The Democratization of Fame
A democratization of fame seems in order, a democratization of the ancient Roman tradition of "monumentum erecti", a monument has been fashioned, hence immortality is guaranteed in the life of the successors, until even these monuments topple. Of course, every grave and every tombstone is already a monument of the dead for the survivors. The names and the dates are engraved in stone or metal to last a few generations longer in sacred burial grounds.
While many strive frantically to achieve the "grand fame" of celebrities and willingly assume the dangers of grandiosity and paranoia -- real persecution by paparazzi, the press and curiosity seekers -- most of us are accorded only "safe fame", small fame, in the memories and discourse of our existential ensemble.
We remember the life of our public leaders in all fields: our culture heroes. But every family and friendship circle has its own leaders which carry on the tradition: the way we do things together, how to organize our time, what we devote our energy to, what values we hold sacred, what life-style we embody, what celebrations we observe, what spirit we adore and serve. Parents and grandparents collaborate in this or come into conflict over these life-form issues. Multi-generational family life is the spiritual life form closest to our existence and calls out for renewed attention and appreciation. We need to move from cultural elitism to cultural personalism rooted in family life, in kinship, friendship, and inspired fellowship. The source and anchor of personal living and personal recognition lies equiprimordially in our love and family life, in our celebrative life, and in our work life (von Eckartsberg, 1988).
Today much of the wisdom of personal life seems to get lost when the person dies. Why do we not take the task of biography writing more seriously in our own families and kinship groups? It seems that most people think that they are not important enough to be considered historical figures. This calls out for revisioning. Everybody is an ancestor and has something to teach (Rosenstock-Hussey, 1970). I shouold think that this was implied in all the current talk about the "value of the family."
In our super competitive modern life the ladder of success is hard to climb. For every person who makes it into public celebrity and culture-hero status hundreds if not thousands of others of equal merit and ability go unrecognized and suffer the agony of defeat in the winner/loser ideology of modernity. The success and publicity market devalues the accomplishments of the unrecognized, their genius goes largely unacknowledged. Yet they also need affirmation, encouragement and immortalization.
All of us are "luminaries" to some others in the however limited circles of our existential cast of characters: the people whom we encounter in our life and with whom we establish a lasting and meaningful personal relationship. In this social circle, which survives the individual, we can all reach limited immortality.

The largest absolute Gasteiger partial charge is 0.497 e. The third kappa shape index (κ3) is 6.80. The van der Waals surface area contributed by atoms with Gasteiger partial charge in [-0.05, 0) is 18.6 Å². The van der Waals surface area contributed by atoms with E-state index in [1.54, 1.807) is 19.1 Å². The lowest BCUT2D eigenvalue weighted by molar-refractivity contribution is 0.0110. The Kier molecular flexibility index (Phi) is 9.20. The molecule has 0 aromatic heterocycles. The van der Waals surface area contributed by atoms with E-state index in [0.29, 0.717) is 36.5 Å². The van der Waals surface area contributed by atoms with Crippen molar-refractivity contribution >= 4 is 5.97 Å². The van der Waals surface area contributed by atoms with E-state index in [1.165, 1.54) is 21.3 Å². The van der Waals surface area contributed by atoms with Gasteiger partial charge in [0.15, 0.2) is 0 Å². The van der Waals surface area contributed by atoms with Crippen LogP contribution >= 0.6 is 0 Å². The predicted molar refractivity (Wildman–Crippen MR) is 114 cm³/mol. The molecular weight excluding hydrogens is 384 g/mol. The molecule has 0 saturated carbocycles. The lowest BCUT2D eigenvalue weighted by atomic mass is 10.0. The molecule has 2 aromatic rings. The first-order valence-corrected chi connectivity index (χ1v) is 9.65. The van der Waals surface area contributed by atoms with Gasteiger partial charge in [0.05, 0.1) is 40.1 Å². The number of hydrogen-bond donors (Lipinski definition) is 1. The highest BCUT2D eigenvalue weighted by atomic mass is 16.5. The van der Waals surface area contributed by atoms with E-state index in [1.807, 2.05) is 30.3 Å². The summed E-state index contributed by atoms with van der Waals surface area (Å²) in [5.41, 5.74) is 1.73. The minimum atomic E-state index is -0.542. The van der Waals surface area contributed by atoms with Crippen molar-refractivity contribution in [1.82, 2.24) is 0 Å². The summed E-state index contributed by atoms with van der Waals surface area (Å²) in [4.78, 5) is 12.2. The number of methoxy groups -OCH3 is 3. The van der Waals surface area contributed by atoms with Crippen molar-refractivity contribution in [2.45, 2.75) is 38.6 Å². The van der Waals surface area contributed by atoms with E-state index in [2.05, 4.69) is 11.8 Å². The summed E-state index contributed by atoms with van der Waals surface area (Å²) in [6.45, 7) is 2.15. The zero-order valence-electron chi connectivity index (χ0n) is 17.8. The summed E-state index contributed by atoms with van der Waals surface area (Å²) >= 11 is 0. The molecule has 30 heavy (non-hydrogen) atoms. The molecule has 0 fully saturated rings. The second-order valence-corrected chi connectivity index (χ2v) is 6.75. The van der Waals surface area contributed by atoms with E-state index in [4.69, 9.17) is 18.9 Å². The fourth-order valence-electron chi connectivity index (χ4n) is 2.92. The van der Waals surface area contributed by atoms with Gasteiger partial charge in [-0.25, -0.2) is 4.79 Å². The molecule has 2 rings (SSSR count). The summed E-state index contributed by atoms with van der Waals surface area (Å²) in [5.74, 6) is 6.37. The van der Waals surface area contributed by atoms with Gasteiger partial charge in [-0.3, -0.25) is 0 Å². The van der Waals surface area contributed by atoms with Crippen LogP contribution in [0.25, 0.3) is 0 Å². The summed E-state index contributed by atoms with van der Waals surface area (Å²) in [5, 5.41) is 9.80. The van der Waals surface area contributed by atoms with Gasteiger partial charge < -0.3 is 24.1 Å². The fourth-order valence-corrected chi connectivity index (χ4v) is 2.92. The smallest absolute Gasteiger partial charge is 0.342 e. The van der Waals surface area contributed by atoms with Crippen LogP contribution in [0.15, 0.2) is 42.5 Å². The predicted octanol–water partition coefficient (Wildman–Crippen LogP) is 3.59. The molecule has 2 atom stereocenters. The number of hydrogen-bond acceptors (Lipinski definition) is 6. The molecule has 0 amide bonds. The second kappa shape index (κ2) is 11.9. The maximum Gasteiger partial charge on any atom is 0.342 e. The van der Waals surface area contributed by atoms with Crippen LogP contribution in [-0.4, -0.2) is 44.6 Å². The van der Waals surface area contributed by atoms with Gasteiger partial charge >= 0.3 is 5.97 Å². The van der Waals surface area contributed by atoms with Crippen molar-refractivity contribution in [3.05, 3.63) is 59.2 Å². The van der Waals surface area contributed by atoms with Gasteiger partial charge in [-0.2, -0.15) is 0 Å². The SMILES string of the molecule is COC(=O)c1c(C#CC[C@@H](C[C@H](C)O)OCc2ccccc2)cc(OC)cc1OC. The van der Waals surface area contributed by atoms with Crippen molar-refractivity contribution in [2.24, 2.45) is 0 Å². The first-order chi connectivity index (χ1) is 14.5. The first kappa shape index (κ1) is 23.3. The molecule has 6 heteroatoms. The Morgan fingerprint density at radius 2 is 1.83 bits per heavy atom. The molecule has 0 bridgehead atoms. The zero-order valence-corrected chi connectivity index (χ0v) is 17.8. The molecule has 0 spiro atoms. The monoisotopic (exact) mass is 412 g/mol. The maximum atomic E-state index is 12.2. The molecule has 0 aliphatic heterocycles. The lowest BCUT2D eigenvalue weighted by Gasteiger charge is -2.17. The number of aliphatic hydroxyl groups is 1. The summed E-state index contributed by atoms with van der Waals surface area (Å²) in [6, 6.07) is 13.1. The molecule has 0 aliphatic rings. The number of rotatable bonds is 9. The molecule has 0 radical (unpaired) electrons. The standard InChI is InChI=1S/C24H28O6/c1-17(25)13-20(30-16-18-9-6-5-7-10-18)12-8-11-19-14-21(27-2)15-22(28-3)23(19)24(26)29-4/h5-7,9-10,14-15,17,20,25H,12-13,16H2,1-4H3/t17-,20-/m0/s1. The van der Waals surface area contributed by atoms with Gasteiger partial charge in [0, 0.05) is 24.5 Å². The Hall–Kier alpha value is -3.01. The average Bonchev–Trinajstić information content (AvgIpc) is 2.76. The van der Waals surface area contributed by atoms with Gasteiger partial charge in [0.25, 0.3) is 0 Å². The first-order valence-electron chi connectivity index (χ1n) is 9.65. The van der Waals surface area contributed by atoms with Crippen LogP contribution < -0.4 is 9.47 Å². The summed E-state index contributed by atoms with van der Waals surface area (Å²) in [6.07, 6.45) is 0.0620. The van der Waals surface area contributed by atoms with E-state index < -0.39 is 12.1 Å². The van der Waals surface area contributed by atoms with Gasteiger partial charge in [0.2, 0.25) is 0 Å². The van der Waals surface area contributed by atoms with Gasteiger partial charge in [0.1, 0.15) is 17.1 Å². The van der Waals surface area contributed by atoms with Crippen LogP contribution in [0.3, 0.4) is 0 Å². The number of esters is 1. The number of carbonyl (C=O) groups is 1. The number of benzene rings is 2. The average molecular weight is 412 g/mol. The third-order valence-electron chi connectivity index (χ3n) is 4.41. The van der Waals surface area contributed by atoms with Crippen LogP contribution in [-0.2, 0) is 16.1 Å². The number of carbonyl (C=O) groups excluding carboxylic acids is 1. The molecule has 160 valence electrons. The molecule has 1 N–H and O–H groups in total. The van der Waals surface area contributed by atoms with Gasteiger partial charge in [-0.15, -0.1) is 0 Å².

Everybody is a super-star in his or her own ensemble, an irreplaceable valued person. Every person's life can be considered to be a work of art, worthy of appreciation. The way of life which a person fashions out of his or her talents, means, and circumstances, is his or her dynamic work of art which needs to be articulated, preserved, displayed, and celebrated. It calls for ways to express this life in artful and lasting forms beyond the often gossipy and fleeting circulation of stories.
We live in an age of cultural transformation in which, within one generation, high-tech electronic media become available to almost everybody and in which computer literacy becomes as prevalent as knowing how to drive a car. "information navigation" enters our language as a new concept and reality. Using these computer/video skills we can transform from being primarily media consumers to become media producers (Leary, 1987). Celebrity oriented elitist mass culture, already shook up by cable proliferation and constituency-television and culture. The democratization of fame is already under way, as personal knowledge becomes more important than mass media knowledge, and as personal reciprocal and dialogal communication becomes more valued than one-sided, passive, mass media pseudo-communication.
The television habit, not to say the television addiction, is well established on a global scale. Today, according to a conservative estimate the average person watches over five hours of television each day. This amounts to 35-40 hours per week. The same amount of time as "working for a living" is used to "play at living", to watch living, paying others to play-act living for us, selling our attention to entertainment-and news-providers. How much of this bombardment is relevant to your own concrete inter-personal life? How much enters into conversation? Just recovering one hour a day for personal interaction would accomplish much for personal empowerment and for personal culture building.
Fame, of whom, by whom, for whom? Every person authors his or her life; the participants and first-hand witnesses testify to this life; the members of the existential life-community live in genuine reciprocity; they share a fate together and they also cultivate the fame of its members in living discoursing circulation including the fruits of video productions. Thus fame can be democratized.
Continued on next page - Part III